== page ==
Designing Masonry Walls for Metal Buildings Holland MI

If the top and bottom of the wall are continuously supported, then the masonry wall will span 12 feet vertically.If you cannot use the roof structure to support the top edge of the wall, install a very stiff steel beam or a beam combined with horizontal reinforcement in the top several feet of the wall.

Walt'S Construction Co
(810) 787-6852
3906 Milbourne Ave
Flint, MI
 
Quadratic Masonry Llc
(734) 663-9646
3877 Albert Dr
Ann Arbor, MI
 
Draper Group
(616) 304-9332
124 Fulton St E
Grand Rapids, MI
 
Brother'S Construction
(734) 665-8109
1235 Astor Ave
Ann Arbor, MI
 
Bashore Marco Masonry Inc
(517) 393-9704
6237 Aurelius Rd
Lansing, MI
 
B & D Drywall Supply Inc
(586) 463-7774
44700 N Groesbeck Hwy
Clinton Township, MI
 
B & B Masonry
(810) 743-5634
3901 Circle Dr
Flint, MI
 
All Pro Masonry
(586) 868-3860
4778 Dunkirk Ct
Sterling Heights, MI
 
TheBrickMasters.com
(586) 246-7848
137 Miller St.
Mount Clemens, MI
 
Omega Construction & General Repair
(734) 665-8154
4042 Ann Arbor Saline Rd
Ann Arbor, MI
 

Designing Masonry Walls for Metal Buildings

Provided By:

Source: MASONRY CONSTRUCTION MAGAZINE
Publication date: October 1, 1991

One of our current projects is a pre-engineered metal building with a 12-foot eave height. The rigid frames are 30 feet on center. The exterior walls are 8-inch concrete masonry, to be supported at the top with a structural steel member spanning 30 feet between frames. Horizontal deflection of the top wall support and the rigid frame must be considered together. What are your minimum deflection recommendations? Can the concrete masonry tolerate greater than L/600 deflections?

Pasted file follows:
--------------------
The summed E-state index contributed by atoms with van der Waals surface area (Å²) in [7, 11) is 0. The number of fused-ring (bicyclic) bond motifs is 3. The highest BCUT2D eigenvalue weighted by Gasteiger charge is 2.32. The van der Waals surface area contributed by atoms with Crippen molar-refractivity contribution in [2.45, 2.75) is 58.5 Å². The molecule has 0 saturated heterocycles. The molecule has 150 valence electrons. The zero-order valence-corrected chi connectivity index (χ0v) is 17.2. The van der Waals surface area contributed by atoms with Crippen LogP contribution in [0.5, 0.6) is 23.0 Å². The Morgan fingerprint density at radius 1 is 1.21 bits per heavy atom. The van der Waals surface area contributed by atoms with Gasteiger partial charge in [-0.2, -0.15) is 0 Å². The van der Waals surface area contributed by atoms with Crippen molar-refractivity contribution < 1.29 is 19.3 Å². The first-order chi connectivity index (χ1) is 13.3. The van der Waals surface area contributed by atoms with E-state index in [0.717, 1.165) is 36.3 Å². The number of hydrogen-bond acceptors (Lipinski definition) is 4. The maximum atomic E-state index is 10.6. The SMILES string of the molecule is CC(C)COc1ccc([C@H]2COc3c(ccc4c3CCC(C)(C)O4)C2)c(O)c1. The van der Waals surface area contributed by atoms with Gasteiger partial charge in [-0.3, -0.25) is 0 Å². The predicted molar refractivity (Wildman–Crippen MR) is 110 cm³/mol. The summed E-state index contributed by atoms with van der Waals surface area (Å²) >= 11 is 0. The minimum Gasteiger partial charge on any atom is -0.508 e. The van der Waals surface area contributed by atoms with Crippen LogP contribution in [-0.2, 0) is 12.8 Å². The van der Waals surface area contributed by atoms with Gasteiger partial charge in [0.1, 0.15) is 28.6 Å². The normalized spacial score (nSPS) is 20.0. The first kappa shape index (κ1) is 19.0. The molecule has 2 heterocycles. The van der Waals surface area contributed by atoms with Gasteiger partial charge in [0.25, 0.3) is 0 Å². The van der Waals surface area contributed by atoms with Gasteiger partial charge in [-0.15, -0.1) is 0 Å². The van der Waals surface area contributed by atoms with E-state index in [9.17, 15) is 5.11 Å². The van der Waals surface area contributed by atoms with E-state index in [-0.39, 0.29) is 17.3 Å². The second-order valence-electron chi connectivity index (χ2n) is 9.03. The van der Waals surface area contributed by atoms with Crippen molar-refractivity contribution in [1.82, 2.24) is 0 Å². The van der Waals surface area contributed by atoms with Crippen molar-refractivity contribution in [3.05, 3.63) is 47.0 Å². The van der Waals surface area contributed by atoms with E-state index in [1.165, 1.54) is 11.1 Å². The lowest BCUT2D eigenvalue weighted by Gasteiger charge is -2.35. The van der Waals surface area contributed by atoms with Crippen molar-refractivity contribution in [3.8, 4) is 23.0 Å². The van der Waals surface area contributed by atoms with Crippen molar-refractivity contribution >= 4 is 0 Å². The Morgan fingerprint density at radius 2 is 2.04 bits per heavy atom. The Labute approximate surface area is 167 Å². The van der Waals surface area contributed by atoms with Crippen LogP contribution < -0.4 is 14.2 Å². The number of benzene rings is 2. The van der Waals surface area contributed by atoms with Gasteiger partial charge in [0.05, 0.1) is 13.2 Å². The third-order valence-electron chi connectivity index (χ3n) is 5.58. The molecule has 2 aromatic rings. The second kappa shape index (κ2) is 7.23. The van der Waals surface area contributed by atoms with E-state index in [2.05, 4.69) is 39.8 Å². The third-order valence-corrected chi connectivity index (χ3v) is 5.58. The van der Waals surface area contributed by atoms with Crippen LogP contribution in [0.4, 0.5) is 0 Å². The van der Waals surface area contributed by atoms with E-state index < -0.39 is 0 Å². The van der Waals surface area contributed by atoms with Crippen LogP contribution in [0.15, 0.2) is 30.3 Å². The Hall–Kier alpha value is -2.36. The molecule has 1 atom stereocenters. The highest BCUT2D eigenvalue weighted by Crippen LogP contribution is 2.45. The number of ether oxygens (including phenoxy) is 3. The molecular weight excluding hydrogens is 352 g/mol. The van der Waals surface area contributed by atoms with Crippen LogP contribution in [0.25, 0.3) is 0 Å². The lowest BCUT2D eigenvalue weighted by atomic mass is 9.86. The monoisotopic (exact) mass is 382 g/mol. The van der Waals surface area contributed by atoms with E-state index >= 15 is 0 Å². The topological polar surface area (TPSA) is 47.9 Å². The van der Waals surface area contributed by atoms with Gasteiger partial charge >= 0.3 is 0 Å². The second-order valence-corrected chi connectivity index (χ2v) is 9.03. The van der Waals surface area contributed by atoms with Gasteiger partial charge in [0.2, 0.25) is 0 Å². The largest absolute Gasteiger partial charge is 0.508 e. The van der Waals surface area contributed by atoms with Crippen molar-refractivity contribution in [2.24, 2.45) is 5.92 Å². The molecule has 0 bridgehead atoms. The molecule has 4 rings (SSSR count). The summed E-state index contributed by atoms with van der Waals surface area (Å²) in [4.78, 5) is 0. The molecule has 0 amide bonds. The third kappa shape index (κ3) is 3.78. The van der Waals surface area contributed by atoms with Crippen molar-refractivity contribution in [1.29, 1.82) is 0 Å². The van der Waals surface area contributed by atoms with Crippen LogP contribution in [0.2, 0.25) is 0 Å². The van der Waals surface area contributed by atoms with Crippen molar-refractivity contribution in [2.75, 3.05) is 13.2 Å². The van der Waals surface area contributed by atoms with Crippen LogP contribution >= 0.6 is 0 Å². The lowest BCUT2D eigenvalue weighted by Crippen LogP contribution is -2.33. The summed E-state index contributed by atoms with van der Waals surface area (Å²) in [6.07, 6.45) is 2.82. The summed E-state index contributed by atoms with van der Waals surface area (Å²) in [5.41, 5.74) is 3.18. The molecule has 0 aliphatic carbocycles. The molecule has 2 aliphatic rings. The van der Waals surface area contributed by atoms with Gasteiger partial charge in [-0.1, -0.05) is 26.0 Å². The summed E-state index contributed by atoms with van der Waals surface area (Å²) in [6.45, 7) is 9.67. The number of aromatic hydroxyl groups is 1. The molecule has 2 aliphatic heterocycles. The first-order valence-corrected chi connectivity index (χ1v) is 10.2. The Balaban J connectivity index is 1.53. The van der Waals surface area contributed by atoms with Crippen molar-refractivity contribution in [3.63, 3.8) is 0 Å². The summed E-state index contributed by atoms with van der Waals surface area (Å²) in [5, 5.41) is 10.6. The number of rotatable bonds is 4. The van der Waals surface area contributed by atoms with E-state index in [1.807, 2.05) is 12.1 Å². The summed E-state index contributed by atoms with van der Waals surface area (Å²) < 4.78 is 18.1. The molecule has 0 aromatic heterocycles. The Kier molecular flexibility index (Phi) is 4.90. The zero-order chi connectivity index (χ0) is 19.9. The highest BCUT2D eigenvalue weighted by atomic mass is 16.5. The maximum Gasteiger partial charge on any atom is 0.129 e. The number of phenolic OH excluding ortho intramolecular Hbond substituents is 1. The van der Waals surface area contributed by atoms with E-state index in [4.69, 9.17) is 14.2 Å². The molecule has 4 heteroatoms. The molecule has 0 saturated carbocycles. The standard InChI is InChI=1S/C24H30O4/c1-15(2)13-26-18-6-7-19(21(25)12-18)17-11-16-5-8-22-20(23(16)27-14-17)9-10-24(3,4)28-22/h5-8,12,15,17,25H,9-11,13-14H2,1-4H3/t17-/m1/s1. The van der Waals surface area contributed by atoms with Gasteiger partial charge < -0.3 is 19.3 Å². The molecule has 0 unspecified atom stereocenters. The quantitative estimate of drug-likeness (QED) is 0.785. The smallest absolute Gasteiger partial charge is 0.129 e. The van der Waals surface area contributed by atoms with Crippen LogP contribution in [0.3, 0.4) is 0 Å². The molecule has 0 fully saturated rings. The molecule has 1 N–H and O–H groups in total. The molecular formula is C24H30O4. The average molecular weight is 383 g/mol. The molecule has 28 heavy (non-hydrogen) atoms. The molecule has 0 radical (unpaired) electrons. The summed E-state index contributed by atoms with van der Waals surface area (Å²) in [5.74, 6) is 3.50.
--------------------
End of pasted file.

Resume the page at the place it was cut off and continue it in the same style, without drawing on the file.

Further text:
A simple, efficient way to control deflection along the top edge of the wall is to design and detail the roof structure to act as a diaphragm, rather than to design a beam spanning 30 feet. If the top and bottom of the wall are continuously supported, then the masonry wall will span 12 feet vertically.If you cannot use the roof structure to support the top edge of the wall, install a very stiff steel beam or a beam combined with horizontal reinforcement in the top several feet of the wall. In either case, don't use rule-of-thumb deflection limitations to design the beam. Instead, design the steel beam stiff enough to prevent stresses in the wall from exceeding levels allowed by code. The percentage of loads handled by the masonry should be based on relative stiffness. The size of the steel beam may be reduced greatly by using reinforced masonry in conjunction with the beam.

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